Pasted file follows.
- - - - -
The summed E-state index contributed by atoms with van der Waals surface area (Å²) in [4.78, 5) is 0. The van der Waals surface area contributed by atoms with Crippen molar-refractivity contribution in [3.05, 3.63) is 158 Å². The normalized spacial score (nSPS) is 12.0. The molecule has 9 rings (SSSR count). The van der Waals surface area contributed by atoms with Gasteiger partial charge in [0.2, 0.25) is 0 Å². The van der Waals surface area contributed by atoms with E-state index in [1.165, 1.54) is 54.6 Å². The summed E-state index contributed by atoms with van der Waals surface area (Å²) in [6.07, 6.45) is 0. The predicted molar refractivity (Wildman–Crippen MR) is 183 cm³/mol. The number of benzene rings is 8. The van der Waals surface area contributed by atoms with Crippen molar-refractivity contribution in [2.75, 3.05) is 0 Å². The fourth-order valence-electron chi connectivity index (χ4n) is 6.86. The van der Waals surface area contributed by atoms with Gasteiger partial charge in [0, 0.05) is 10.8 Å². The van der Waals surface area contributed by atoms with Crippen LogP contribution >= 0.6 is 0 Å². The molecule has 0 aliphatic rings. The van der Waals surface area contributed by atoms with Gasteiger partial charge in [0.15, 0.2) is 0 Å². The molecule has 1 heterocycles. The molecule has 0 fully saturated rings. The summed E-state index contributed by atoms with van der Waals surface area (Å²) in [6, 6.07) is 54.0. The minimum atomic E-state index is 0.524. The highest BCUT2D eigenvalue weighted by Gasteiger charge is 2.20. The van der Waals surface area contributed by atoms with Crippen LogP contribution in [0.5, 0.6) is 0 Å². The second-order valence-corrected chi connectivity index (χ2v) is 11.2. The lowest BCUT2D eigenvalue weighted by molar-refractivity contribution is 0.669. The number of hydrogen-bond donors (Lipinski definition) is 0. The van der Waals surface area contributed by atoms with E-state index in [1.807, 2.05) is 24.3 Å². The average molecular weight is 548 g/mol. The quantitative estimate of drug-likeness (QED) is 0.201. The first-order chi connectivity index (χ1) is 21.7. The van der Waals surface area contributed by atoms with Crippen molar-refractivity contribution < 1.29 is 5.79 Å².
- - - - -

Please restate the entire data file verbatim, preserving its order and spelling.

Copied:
The summed E-state index contributed by atoms with van der Waals surface area (Å²) in [4.78, 5) is 0. The van der Waals surface area contributed by atoms with Crippen molar-refractivity contribution in [3.05, 3.63) is 158 Å². The normalized spacial score (nSPS) is 12.0. The molecule has 9 rings (SSSR count). The van der Waals surface area contributed by atoms with Gasteiger partial charge in [0.2, 0.25) is 0 Å². The van der Waals surface area contributed by atoms with E-state index in [1.165, 1.54) is 54.6 Å². The summed E-state index contributed by atoms with van der Waals surface area (Å²) in [6.07, 6.45) is 0. The predicted molar refractivity (Wildman–Crippen MR) is 183 cm³/mol. The number of benzene rings is 8. The van der Waals surface area contributed by atoms with Crippen molar-refractivity contribution in [2.75, 3.05) is 0 Å². The fourth-order valence-electron chi connectivity index (χ4n) is 6.86. The van der Waals surface area contributed by atoms with Gasteiger partial charge in [0, 0.05) is 10.8 Å². The van der Waals surface area contributed by atoms with Crippen LogP contribution >= 0.6 is 0 Å². The molecule has 0 aliphatic rings. The van der Waals surface area contributed by atoms with Gasteiger partial charge in [0.15, 0.2) is 0 Å². The molecule has 1 heterocycles. The molecule has 0 fully saturated rings. The summed E-state index contributed by atoms with van der Waals surface area (Å²) in [6, 6.07) is 54.0. The minimum atomic E-state index is 0.524. The highest BCUT2D eigenvalue weighted by Gasteiger charge is 2.20. The van der Waals surface area contributed by atoms with Crippen LogP contribution in [0.5, 0.6) is 0 Å². The second-order valence-corrected chi connectivity index (χ2v) is 11.2. The lowest BCUT2D eigenvalue weighted by molar-refractivity contribution is 0.669. The number of hydrogen-bond donors (Lipinski definition) is 0. The van der Waals surface area contributed by atoms with E-state index in [1.807, 2.05) is 24.3 Å². The average molecular weight is 548 g/mol. The quantitative estimate of drug-likeness (QED) is 0.201. The first-order chi connectivity index (χ1) is 21.7. The van der Waals surface area contributed by atoms with Crippen molar-refractivity contribution < 1.29 is 5.79 Å².